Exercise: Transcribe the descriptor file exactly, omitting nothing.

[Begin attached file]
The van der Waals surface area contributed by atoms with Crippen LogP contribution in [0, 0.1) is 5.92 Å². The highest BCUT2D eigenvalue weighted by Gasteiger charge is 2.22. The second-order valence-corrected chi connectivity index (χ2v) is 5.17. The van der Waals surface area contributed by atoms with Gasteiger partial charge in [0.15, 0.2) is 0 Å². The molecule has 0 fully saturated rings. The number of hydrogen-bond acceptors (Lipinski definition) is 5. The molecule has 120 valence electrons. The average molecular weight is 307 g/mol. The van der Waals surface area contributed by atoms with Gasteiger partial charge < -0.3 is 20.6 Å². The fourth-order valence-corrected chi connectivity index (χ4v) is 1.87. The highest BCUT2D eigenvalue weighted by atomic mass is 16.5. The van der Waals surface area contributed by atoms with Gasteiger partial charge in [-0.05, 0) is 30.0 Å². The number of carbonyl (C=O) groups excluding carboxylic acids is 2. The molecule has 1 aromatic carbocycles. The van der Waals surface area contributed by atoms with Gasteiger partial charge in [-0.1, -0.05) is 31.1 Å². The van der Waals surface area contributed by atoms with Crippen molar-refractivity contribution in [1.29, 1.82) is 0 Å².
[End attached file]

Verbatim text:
The van der Waals surface area contributed by atoms with Crippen LogP contribution in [0, 0.1) is 5.92 Å². The highest BCUT2D eigenvalue weighted by Gasteiger charge is 2.22. The second-order valence-corrected chi connectivity index (χ2v) is 5.17. The van der Waals surface area contributed by atoms with Gasteiger partial charge in [0.15, 0.2) is 0 Å². The molecule has 0 fully saturated rings. The number of hydrogen-bond acceptors (Lipinski definition) is 5. The molecule has 120 valence electrons. The average molecular weight is 307 g/mol. The van der Waals surface area contributed by atoms with Gasteiger partial charge < -0.3 is 20.6 Å². The fourth-order valence-corrected chi connectivity index (χ4v) is 1.87. The highest BCUT2D eigenvalue weighted by atomic mass is 16.5. The van der Waals surface area contributed by atoms with Gasteiger partial charge in [-0.05, 0) is 30.0 Å². The number of carbonyl (C=O) groups excluding carboxylic acids is 2. The molecule has 1 aromatic carbocycles. The van der Waals surface area contributed by atoms with Gasteiger partial charge in [-0.1, -0.05) is 31.1 Å². The van der Waals surface area contributed by atoms with Crippen molar-refractivity contribution in [1.29, 1.82) is 0 Å².